The enigma is often a matter of identity—sexual identity, yes—but more than this. In The Cardiff Giant, who or what is this creature that disappears from the Cooperstown's Farmers' Museum in spring 2003? In The Great Cyprus Think Tank, who or what is undermining the group's best efforts to salvage an island confronted by global warming, desertification, the selling of antiquities on the black market, and the endangerment of precious animal species? In Out of Wedlock, who are Jess Freeman's biological parents, and what explains the odd dissociative disorder that interferes with his career as a facial plastic surgeon? And in The Woman in Green, who is this quirky narrator writing with overt hostility to his readership in the year 2050 and wishing he were instead addressing readers of the 2020s?
As the characters—whether friends, lovers, or relations—group and regroup, they encounter adventures inflected by comic fantasy that call on a suspension of disbelief by readers receptive to glimpses of worlds beyond benighted leaders, wars and plagues. Though anchored in real-life Cooperstown, Cyprus, Greenwich Village, and New Harmony, The Enigma Quartet offers ways to loosen what Blake calls our "mind-forg'd manacles."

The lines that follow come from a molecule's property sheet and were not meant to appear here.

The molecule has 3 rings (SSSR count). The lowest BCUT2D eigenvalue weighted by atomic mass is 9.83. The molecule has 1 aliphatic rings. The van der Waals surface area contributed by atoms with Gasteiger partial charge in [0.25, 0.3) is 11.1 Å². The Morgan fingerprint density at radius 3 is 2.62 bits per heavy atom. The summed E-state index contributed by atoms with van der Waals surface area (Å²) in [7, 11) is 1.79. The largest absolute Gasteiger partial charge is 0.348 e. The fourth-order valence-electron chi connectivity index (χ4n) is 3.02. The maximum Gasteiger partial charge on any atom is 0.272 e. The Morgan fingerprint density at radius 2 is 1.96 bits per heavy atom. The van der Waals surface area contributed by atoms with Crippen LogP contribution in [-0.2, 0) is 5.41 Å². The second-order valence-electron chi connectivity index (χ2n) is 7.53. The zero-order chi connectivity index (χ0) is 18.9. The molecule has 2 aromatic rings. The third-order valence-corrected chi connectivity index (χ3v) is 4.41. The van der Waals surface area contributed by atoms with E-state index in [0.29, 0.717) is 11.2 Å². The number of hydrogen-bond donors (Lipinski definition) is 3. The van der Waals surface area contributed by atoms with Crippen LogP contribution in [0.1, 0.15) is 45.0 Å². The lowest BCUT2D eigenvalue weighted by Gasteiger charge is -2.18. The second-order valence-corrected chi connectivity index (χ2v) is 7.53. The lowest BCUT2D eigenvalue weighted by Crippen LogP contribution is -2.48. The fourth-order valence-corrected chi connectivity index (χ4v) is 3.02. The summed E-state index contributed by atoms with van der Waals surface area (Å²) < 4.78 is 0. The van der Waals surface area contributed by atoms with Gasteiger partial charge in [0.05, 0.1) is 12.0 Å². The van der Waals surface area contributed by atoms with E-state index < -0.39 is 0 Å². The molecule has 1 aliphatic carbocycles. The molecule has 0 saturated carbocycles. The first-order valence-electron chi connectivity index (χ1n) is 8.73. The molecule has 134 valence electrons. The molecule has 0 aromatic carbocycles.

The Cardiff Giant
This novel, set in Cooperstown in 2003, is a satire on human gullibility, with focus on the paranormal and beliefs such as Carl Sagan discusses in The Demon-Haunted World. Published January 11, 2021, the novel is described above. Click on the title for more description.
The Great Cyprus Think Tank
This is the only novel in English I know of to make use of Cyprus as setting for a pointed satire. The divided island can be thought of as a world in miniature of what ails the human race. Side-lined today by Brexit, Middle East catastrophe, the coronavirus, and Trump, Cyprus should be at least onstage, if not center. The novel sets forth weighty themes but converts them to hilarity by dint of the strong personalities and disarming wit of the principals. The novel, published Oct. 4, 2021 is described above. For more description, click on the title.